If you go to a Nationals game this year, I hope you’ll raise your cap to Malek and the rest of the Washington Baseball Club. Without them, there would be no Curly W.
Winston Bao Lord, Washington
Fred Malek was a wonderful man in every regard: a veteran, an outstanding businessman and a dedicated public servant, generous philanthropist and loving family man.
What a shame that the obituary of his distinguished life featured an unfortunate episode involving the Bureau of Labor Statistics when Malek served during the Nixon administration. That aberrational matter did not warrant such attention.
Stephen Ornstein, Washington
Despite Fred Malek’s lifetime of contributions and achievements, including military service in Vietnam, business, philanthropy, public service and nonprofit leadership, his March 27 obituary chose to besmirch his memory and legacy by emphasizing — out of all reasonable proportion — one unfortunate mistake he made five decades ago. Whereas his “Role in Nixon’s ‘Jewish cabal’ ” was noted in large type below his photograph, his work with the America-Israel Friendship League and his award from the Anti-Defamation League were referred to only at the end.
Not mentioned in the obituary were Malek’s tremendous pride in and service to his Czech heritage. As chairman of American Friends of the Czech Republic, beginning in 2000, he invigorated Czech-U.S. relations, raised the funds to rebuild the Woodrow Wilson Monument in Prague and led the rebuilding of the community gymnasium in the Czech-heritage town of West, Tex., after the disastrous industrial explosion there in 2013. He was honored in November with the Vaclav Havel Award for the Advancement of Civil Society, which was presented by former U.S. secretary of state Madeleine K. Albright.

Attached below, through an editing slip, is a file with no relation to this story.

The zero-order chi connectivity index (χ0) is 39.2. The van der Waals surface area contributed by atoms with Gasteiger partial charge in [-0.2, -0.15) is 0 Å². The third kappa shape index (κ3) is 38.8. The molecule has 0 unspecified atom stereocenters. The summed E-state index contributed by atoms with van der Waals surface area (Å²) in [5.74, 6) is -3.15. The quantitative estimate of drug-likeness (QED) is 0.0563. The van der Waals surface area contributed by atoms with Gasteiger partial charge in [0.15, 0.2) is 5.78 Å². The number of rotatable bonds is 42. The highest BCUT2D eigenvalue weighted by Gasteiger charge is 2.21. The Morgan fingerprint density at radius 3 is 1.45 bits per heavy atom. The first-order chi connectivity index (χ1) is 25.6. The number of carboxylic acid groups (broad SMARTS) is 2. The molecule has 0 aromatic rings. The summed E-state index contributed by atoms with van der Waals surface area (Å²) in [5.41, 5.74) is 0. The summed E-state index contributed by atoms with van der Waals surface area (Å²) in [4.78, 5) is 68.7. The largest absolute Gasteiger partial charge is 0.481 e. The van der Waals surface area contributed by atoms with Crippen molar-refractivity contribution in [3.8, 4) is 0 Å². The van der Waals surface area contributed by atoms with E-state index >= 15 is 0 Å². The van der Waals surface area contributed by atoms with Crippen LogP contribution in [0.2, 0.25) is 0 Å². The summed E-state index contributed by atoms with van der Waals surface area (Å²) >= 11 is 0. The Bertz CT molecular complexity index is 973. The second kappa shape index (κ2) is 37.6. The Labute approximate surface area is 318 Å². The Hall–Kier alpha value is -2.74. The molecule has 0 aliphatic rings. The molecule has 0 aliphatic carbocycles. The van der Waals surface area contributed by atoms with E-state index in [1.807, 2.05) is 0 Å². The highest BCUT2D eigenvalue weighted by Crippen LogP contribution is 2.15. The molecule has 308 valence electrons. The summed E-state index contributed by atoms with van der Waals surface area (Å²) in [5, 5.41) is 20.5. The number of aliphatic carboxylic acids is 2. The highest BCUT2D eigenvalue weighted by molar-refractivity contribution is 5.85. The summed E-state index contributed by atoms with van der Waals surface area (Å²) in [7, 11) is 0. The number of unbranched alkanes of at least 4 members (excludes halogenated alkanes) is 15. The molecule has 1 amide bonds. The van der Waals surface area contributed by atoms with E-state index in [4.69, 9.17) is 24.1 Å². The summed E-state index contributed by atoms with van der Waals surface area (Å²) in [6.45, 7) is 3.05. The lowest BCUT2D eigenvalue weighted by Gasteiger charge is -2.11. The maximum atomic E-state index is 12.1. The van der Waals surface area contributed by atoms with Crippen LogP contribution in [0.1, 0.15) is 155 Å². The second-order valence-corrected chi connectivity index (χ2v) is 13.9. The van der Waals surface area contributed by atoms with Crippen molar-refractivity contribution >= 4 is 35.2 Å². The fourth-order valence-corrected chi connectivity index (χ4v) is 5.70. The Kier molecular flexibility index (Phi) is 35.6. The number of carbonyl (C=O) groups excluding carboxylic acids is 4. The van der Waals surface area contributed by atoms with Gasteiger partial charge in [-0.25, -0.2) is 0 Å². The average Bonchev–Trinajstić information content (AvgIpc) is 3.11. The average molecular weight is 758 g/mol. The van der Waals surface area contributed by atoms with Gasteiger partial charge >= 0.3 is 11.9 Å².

We who knew and admired Malek can only wonder what was The Post’s agenda.
Robert W. Doubek, Washington
Phillip M. Kasik, Alexandria
The writers are founders of American Friends of the Czech Republic
The headline on Tim Carman’s March 29 Weekend column, “10 tacos that will leave you stuffed,” raised my hopes that it would help me find good tacos locally. Imagine my dismay when I was confronted by virtue signaling and moral judgments.
He asked whether readers would drive out of their way for a “good taco,” and, after admitting he sees “inherent bias buried in the inquiry itself,” he answered: If you aren’t willing to go out of your way, you are obviously prejudiced against doing so because of your “casual racism.” Offering other excuses is only a ploy of “the privileged” to “justify their disregard for a cuisine.”
If I decide eating good tacos can be accomplished by patronizing a vendor closer to my home than another, strictly on grounds of personal convenience, how is that “racism”? My more convenient choice is almost certainly of the same ethnicity as the less convenient one. Carman’s scolding aroused criticism from many readers, as it should have. He should examine the “inherent bias” in his own message.
R.J. Friedman Jr., South Riding
I take issue with the way the deadly Charlottesville riots were described in the March 28 Metro article “Man pleads guilty to hate crimes in Charlottesville car attack,” about the hate-crime guilty plea by the neo-Nazi who plowed through a group of peaceful protesters. After referring to the violent clashes, the article said, “Police eventually dispersed the groups.”
No one should ever forget that the Charlottesville Police Department and the Virginia State Police allowed mayhem to spiral in the streets before their eyes for several hours before making any attempt to disperse the groups. After allowing hours of violence to ensue unchecked, further incompetent policework allowed the street where Heather Heyer was murdered and peaceful protesters maimed to be open to this murderous individual when all side streets to the downtown mall were supposed to be closed to traffic. Please do not elide these facts.
The events of that terrible weekend are forever seared in the minds of those who witnessed them, and they have damaged beyond repair my own belief in the utility of local democratic governance.
Cathy Clary, Afton, Va.
I enjoyed Robin Givhan’s March 26 Critic’s Notebook, “Robert Mueller and the look of blessed relief ” [Style]. It’s good to hear that special counsel Robert S. Mueller III can finally relax.